Religious Studies and Philosophy

Religious Studies is about considering who you are and how you relate to complex issues in the world.  It challenges preconceptions you take for granted and poses questions which have preoccupied some of the greatest minds over the last three thousand years: How do we know right from wrong? Are some things genuinely evil or is it just opinion? Does God exist? And would it matter if she did?

Do humans have souls? Or are we just bundles of self-important chemicals? Are we free to make moral decisions? Is there life after death? In Religious Studies we explore some of the answers great thinkers have proposed and equip you to draw your own conclusions.

Religious Studies greatly increases understanding of current affairs, ethical issues and different cultures and religions. Pupils also develop abilities in communication, debate and critical thinking – skills that are invaluable in careers such as politics, law, education and for anyone seeking to make their way in the modern world.

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GCSE

Pupils study the AQA GCSE course, beginning in the 13s. For full details please see the AQA Website or the Harrodian GCSE Prospectus.

Course introduction

The course enables pupils to:

  • Develop an in-depth understanding of the beliefs, teachings and practices of Christianity and Buddhism.
  • Study key ethical issues in modern society such as abortion, euthanasia, the environment and capital punishment.
  • Consider different viewpoints on these issues, formulating their own views and justifying them with solid arguments, as well as developing tolerance and sensitivity towards the beliefs of other people.

Course outline

Paper 1: The Study of Religions 

The beliefs, teachings and practices of Buddhism and Christianity.

Paper 2: Thematic Studies

Relationships and families, Religion and life, Religion, crime and punishment, Religion, human rights and social justice

A Level

In the Sixth Form the department offers two different A Levels: Religious Studies and Philosophy. Students will not be able to take both options.

Religious Studies

Students study the OCR A Level course. For full details refer to the OCR website  https://www.ocr.org.uk/qualifications/as-and-a-level/religious-studies-h173-h573-from-2016/ or the Harrodian Sixth Form Prospectus.

This course provides students with the opportunity to study and understand some of the most important ideas from the intellectual history of Western Europe. The course looks at various themes in the philosophy of religion and ethics as well as the theology and practice of Christianity.

Paper 1: Philosophy of Religion

Topics include the ancient philosophical influences of Plato and Aristotle, ideas around soul, mind and body, the classical proofs of God, and philosophy of language.

Paper 2: Religion and Ethics

The critical examination of various theories about how to tell right from wrong as well as application to euthanasia, business ethics and sexual ethics; meta-ethics and conscience.

Paper 3: Developments in Religious Thought
This component looks at Christianity from an academic standpoint. Students will learn about and evaluate key Christian concepts as well as gain an understanding of Christianity’s place both historically and in modern secular Britain.

Entry requirements:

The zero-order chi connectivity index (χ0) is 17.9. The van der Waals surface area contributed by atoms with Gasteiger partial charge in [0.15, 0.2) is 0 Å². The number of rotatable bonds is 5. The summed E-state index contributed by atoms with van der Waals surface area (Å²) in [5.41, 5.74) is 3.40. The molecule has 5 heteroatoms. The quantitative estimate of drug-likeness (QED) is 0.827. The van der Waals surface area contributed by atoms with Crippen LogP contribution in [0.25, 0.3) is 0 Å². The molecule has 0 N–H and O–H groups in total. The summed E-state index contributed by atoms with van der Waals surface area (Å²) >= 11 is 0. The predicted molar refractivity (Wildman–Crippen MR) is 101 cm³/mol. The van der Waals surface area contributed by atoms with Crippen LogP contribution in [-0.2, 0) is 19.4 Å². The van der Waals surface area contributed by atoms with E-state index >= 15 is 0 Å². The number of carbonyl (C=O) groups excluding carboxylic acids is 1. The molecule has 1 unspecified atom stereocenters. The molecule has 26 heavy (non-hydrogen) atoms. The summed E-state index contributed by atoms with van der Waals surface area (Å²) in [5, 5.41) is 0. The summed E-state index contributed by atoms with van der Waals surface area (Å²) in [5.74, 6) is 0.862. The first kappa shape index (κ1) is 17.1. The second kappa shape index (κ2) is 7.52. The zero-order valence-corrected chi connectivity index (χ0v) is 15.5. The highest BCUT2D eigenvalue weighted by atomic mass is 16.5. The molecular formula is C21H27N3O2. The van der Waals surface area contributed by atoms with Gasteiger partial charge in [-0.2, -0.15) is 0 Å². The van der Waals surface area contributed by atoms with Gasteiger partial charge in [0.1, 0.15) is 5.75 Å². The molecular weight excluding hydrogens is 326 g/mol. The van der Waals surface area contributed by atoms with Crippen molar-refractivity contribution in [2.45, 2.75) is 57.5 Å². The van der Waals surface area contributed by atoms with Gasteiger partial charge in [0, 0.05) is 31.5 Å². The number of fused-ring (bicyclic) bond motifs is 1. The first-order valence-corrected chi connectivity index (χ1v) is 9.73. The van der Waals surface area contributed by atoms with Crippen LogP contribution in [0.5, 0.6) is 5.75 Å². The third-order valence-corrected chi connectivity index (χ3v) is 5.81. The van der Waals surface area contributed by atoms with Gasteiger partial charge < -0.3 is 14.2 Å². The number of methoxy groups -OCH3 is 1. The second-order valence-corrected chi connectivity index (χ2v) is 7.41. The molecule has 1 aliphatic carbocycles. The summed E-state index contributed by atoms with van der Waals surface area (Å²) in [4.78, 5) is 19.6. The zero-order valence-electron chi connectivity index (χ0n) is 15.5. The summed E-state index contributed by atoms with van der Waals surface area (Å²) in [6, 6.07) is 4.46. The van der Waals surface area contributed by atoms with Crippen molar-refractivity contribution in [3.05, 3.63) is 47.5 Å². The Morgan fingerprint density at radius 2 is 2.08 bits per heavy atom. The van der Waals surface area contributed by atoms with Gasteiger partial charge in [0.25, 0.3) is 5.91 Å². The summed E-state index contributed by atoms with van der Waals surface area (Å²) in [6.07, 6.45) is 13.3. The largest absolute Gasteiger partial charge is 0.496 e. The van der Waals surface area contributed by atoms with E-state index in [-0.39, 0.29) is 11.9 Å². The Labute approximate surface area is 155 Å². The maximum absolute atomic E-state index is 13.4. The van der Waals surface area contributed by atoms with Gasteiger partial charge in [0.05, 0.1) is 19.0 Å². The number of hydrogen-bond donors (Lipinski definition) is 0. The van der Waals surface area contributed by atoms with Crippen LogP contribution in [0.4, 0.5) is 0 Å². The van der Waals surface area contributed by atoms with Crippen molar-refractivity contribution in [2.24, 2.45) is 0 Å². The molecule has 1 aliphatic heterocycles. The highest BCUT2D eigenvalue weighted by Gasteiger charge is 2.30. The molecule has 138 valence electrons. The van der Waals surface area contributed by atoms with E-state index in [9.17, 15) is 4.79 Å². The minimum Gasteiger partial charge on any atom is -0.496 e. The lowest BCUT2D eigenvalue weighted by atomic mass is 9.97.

Previous study in Religious Studies is useful but not necessary. The course neither requires nor advocates any religious viewpoint. It is strongly recommended that students have attained a 7 or above in English at GCSE.

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Philosophy

Students follow the AQA Philosophy A Level syllabus. The Philosophy course aims to provide students with an introduction to some of the main themes of analytic philosophy. The course focuses on a number of key philosophical arguments looking at the period from the enlightenment to the present day.

Paper 1: Epistemology and Moral Philosophy
In Epistemology students look at various theories around the concepts of knowledge and reality. They consider what it is that separates ‘knowing’ from ‘believing’, whether or not knowledge is possible at all, and what it means for a belief to be ‘justified’.

In Moral Philosophy students examine various theories of justice as well as ask if ethical claims are ever certain. They apply ethical theories to issues including lying, eating meat and simulated killing (in films and computer games).

Paper 2: The Metaphysics of God and the Metaphysics of Mind
In Metaphysics of God students engage with the classical arguments for God’s existence and sceptical responses.

In Metaphysics of Mind, students look at various accounts of what a ‘mind’ actually is. They examine both traditional accounts as well as assess the impact that contemporary neuroscience has had on the debate.

For more specific year-by-year information, please refer to our Curriculum Handbooks/Information Booklets

Entry Requirements:

It is strongly recommended that students have attained a 7 or above in both English and Mathematics at GCSE; this reflects the high level of analytic and linguistic reasoning required by philosophy.

Extra-Curricular activities

In the 14s, pupils visit the Jamyang Buddhist Centre in Kennington and the Buddhapadipa temple in Wimbledon.

At A Level, students of both Religious Studies and Philosophy visit Edinburgh for a weekend trip exploring key philosophical thinkers.

Staff

Head of Religious Studies: Mary Sanders 

Teachers of Religious Studies:  Ela Carpenter, Peter Hardie, Kate Mezger, Mary Sanders, Sam Wardell

Head of Philosophy: Sam Wardell 

Teachers of Philosophy: Ela Carpenter, Sam Wardell

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